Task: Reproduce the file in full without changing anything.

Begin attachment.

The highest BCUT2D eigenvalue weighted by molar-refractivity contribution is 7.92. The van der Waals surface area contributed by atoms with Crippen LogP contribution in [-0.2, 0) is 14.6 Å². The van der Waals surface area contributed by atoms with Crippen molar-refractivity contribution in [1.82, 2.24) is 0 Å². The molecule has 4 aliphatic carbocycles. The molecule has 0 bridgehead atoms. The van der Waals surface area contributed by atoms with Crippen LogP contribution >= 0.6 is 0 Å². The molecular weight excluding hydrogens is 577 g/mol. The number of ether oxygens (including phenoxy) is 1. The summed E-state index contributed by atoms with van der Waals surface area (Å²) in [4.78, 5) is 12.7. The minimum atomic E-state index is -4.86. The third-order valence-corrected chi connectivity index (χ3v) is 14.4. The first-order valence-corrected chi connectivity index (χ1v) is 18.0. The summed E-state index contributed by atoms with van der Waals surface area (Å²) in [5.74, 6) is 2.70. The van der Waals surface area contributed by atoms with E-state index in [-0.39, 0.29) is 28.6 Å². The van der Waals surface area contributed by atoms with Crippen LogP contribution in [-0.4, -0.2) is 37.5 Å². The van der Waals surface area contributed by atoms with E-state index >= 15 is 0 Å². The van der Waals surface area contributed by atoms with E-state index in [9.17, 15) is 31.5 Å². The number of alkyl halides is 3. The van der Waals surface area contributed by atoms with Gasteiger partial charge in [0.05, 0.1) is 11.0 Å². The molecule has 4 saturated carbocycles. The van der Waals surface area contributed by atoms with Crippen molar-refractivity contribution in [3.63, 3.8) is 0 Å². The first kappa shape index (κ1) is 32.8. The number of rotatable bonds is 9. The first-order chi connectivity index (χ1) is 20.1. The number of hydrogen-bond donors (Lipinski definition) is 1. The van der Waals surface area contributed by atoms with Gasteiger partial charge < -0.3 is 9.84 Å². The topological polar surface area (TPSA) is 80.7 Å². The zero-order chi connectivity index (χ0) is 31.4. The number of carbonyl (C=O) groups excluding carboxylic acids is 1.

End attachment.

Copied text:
The highest BCUT2D eigenvalue weighted by molar-refractivity contribution is 7.92. The van der Waals surface area contributed by atoms with Crippen LogP contribution in [-0.2, 0) is 14.6 Å². The van der Waals surface area contributed by atoms with Crippen molar-refractivity contribution in [1.82, 2.24) is 0 Å². The molecule has 4 aliphatic carbocycles. The molecule has 0 bridgehead atoms. The van der Waals surface area contributed by atoms with Crippen LogP contribution >= 0.6 is 0 Å². The molecular weight excluding hydrogens is 577 g/mol. The number of ether oxygens (including phenoxy) is 1. The summed E-state index contributed by atoms with van der Waals surface area (Å²) in [4.78, 5) is 12.7. The minimum atomic E-state index is -4.86. The third-order valence-corrected chi connectivity index (χ3v) is 14.4. The first-order valence-corrected chi connectivity index (χ1v) is 18.0. The summed E-state index contributed by atoms with van der Waals surface area (Å²) in [5.74, 6) is 2.70. The van der Waals surface area contributed by atoms with E-state index in [-0.39, 0.29) is 28.6 Å². The van der Waals surface area contributed by atoms with Crippen LogP contribution in [-0.4, -0.2) is 37.5 Å². The van der Waals surface area contributed by atoms with E-state index >= 15 is 0 Å². The van der Waals surface area contributed by atoms with E-state index in [9.17, 15) is 31.5 Å². The number of alkyl halides is 3. The van der Waals surface area contributed by atoms with Gasteiger partial charge in [0.05, 0.1) is 11.0 Å². The molecule has 4 saturated carbocycles. The van der Waals surface area contributed by atoms with Crippen molar-refractivity contribution in [3.63, 3.8) is 0 Å². The first kappa shape index (κ1) is 32.8. The number of rotatable bonds is 9. The first-order chi connectivity index (χ1) is 20.1. The number of hydrogen-bond donors (Lipinski definition) is 1. The van der Waals surface area contributed by atoms with Gasteiger partial charge < -0.3 is 9.84 Å². The topological polar surface area (TPSA) is 80.7 Å². The zero-order chi connectivity index (χ0) is 31.4. The number of carbonyl (C=O) groups excluding carboxylic acids is 1.